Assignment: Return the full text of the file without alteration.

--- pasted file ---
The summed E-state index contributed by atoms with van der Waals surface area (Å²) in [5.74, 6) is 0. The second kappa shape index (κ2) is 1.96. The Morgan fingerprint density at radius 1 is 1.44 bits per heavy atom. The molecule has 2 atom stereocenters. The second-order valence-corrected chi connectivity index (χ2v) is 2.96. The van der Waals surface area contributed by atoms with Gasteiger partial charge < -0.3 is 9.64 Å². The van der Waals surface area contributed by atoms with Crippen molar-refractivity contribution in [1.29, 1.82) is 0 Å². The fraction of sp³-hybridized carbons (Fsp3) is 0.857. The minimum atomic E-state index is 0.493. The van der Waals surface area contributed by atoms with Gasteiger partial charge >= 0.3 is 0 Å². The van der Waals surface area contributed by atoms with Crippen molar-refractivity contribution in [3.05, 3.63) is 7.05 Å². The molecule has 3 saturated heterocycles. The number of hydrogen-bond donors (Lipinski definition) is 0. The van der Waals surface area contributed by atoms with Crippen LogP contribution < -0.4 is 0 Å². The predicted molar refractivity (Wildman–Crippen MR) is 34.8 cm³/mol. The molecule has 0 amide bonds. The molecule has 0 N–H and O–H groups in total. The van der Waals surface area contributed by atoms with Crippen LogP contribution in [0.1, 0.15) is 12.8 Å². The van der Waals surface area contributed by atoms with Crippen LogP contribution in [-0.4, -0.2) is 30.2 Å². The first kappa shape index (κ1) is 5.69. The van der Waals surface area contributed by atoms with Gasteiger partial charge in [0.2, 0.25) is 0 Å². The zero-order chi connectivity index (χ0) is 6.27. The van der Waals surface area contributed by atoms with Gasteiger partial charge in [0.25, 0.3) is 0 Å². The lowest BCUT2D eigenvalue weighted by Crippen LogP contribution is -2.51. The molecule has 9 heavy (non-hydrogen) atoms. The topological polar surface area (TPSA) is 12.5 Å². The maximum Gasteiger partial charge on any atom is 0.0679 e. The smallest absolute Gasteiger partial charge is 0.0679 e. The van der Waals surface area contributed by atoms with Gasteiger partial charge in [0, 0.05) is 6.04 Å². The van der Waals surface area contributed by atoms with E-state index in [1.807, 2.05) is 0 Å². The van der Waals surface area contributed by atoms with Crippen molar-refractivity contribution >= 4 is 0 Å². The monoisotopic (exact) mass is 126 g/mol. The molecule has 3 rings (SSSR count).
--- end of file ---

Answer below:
The summed E-state index contributed by atoms with van der Waals surface area (Å²) in [5.74, 6) is 0. The second kappa shape index (κ2) is 1.96. The Morgan fingerprint density at radius 1 is 1.44 bits per heavy atom. The molecule has 2 atom stereocenters. The second-order valence-corrected chi connectivity index (χ2v) is 2.96. The van der Waals surface area contributed by atoms with Gasteiger partial charge < -0.3 is 9.64 Å². The van der Waals surface area contributed by atoms with Crippen molar-refractivity contribution in [1.29, 1.82) is 0 Å². The fraction of sp³-hybridized carbons (Fsp3) is 0.857. The minimum atomic E-state index is 0.493. The van der Waals surface area contributed by atoms with Gasteiger partial charge >= 0.3 is 0 Å². The van der Waals surface area contributed by atoms with Crippen molar-refractivity contribution in [3.05, 3.63) is 7.05 Å². The molecule has 3 saturated heterocycles. The number of hydrogen-bond donors (Lipinski definition) is 0. The van der Waals surface area contributed by atoms with Crippen LogP contribution < -0.4 is 0 Å². The predicted molar refractivity (Wildman–Crippen MR) is 34.8 cm³/mol. The molecule has 0 amide bonds. The molecule has 0 N–H and O–H groups in total. The van der Waals surface area contributed by atoms with Crippen LogP contribution in [0.1, 0.15) is 12.8 Å². The van der Waals surface area contributed by atoms with Crippen LogP contribution in [-0.4, -0.2) is 30.2 Å². The first kappa shape index (κ1) is 5.69. The van der Waals surface area contributed by atoms with Gasteiger partial charge in [0.2, 0.25) is 0 Å². The zero-order chi connectivity index (χ0) is 6.27. The van der Waals surface area contributed by atoms with Gasteiger partial charge in [0.25, 0.3) is 0 Å². The lowest BCUT2D eigenvalue weighted by Crippen LogP contribution is -2.51. The molecule has 9 heavy (non-hydrogen) atoms. The topological polar surface area (TPSA) is 12.5 Å². The maximum Gasteiger partial charge on any atom is 0.0679 e. The smallest absolute Gasteiger partial charge is 0.0679 e. The van der Waals surface area contributed by atoms with Gasteiger partial charge in [0, 0.05) is 6.04 Å². The van der Waals surface area contributed by atoms with E-state index in [1.807, 2.05) is 0 Å². The van der Waals surface area contributed by atoms with Crippen molar-refractivity contribution >= 4 is 0 Å². The monoisotopic (exact) mass is 126 g/mol. The molecule has 3 rings (SSSR count).